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The U.S. Government versus Google: What, me? I’m Google’s competition?

The U.S. Government versus Google: What, me? I’m Google’s competition?

Illustration by Nick DeSantis / Getty / The Current

Late last year, the CEO of Google, Sundar Pichai, was asked pointedly by Kara Swisher where he sees competition in his business. Sundar named only two companies: TikTok and The Trade Desk.

As the founder and CEO of the The Trade Desk, I was quite surprised then. I still am now. Because he may have inadvertently made the government’s point as it prepared its antitrust lawsuit that dropped Tuesday.

I often say that I compete with something like the 37th-highest priority at Google. And in that one area, The Trade Desk is a fierce and successful competitor.

But I don’t compete with big Google. We aren’t building a search engine, or a space program, or an ad network, or a video streaming service, or an email service, or even a publisher ad server. I compete with Google in a market that most consumers have likely never heard of.

At The Trade Desk, we help the biggest brands in the world buy ads online — banner ads, ads on podcasts, digital out-of-home ads, mobile ads, and especially connected TV ads. We help them use data to figure out which ads to buy, at what price, in millions of online ad auctions that take place every second.

And in doing so, we help these businesses differentiate themselves and grow. Research suggests that advertising is a lynchpin of economic growth, contributing to as much as 20 percent of a country’s GDP. It’s also core for entrepreneurialism, helping small businesses establish themselves in the early stages of growth. And key pillars of our society, such as trusted journalism, rely on advertising to fund their important work.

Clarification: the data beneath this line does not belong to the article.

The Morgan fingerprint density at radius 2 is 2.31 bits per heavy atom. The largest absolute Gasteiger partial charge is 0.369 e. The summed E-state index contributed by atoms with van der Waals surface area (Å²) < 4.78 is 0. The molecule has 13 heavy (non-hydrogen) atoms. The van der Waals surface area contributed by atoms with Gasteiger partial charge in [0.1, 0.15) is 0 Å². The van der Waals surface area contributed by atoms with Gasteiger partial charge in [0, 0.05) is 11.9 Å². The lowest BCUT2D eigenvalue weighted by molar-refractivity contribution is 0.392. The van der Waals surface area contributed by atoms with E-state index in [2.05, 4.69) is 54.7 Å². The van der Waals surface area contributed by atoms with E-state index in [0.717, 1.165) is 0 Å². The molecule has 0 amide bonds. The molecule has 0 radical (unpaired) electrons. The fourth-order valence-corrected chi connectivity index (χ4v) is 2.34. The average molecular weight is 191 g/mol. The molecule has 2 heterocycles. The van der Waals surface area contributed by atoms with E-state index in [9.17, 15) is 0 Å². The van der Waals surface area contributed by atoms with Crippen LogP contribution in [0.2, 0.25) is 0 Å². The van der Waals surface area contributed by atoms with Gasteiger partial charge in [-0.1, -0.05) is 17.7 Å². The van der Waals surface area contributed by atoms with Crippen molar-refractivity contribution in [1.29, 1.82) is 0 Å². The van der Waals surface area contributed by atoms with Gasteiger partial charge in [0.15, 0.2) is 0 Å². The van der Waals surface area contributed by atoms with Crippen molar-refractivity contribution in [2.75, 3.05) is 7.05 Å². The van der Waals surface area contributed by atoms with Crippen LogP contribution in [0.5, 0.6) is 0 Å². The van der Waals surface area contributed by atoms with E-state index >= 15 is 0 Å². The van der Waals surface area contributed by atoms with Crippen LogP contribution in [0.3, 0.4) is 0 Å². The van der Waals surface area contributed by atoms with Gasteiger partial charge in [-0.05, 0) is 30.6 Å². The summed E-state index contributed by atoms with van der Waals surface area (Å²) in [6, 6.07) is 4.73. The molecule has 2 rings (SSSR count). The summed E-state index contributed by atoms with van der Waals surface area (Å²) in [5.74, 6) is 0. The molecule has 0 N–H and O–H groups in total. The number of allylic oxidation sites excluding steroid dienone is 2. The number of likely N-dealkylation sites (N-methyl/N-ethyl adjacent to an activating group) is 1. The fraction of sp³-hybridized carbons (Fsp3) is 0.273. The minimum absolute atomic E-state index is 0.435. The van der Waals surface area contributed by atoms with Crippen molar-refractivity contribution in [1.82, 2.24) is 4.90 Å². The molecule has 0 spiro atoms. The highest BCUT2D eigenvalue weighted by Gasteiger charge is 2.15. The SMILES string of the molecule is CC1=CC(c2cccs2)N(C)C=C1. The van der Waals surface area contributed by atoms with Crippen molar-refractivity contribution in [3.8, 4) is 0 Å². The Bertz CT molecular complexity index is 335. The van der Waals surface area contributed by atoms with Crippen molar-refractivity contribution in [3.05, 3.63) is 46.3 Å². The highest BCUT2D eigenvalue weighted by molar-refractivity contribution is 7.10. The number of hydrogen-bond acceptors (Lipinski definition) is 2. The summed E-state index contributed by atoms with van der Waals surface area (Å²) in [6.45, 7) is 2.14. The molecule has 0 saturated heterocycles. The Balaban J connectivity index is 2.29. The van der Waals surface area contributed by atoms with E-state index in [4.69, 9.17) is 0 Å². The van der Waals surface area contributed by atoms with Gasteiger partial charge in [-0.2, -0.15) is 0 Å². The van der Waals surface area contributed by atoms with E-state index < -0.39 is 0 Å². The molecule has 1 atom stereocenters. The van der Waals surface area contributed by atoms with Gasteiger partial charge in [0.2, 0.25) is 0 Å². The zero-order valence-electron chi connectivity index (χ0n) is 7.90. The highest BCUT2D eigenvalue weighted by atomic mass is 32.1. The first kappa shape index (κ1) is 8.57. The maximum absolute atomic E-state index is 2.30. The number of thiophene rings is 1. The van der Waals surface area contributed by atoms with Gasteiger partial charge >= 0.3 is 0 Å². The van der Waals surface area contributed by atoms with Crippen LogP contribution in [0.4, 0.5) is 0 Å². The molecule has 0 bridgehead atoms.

All these important economic dynamics, however, rely on an open, transparent, and competitive market for advertising. Where advertisers can be sure their ads are showing up, understand the kinds of audiences they are reaching, and be confident they are paying the right price.

Because we don’t own any media content or sites (destinations like YouTube), or a search engine (like or the much smaller, not-so-dominant Bing), we can objectively buy the ads that have the most value to any given brand. We always set up our system and incentives to do the best thing for the brand. As the DOJ lawsuit points out, Google, on the other hand, makes money on all sides of the advertising transaction. In many cases, Google is even buying from Google on behalf of brands.

Perhaps the most surprising aspect of Sundar’s answer is that he didn’t, or perhaps couldn’t, name competition on what I see as Google priorities 1 through 36. Think about it. In Search, there’s no competition to mention. Chrome and Android? They each boast dominant market positions.

Instead, he names TikTok, a company founded and based in China — a place where the DOJ will have difficulty deposing executives and where learning user counts and revenues is almost impossible — and The Trade Desk, a company that while hugely successful, enjoys a market capitalization of around 2 percent of Google’s $1.4 trillion valuation.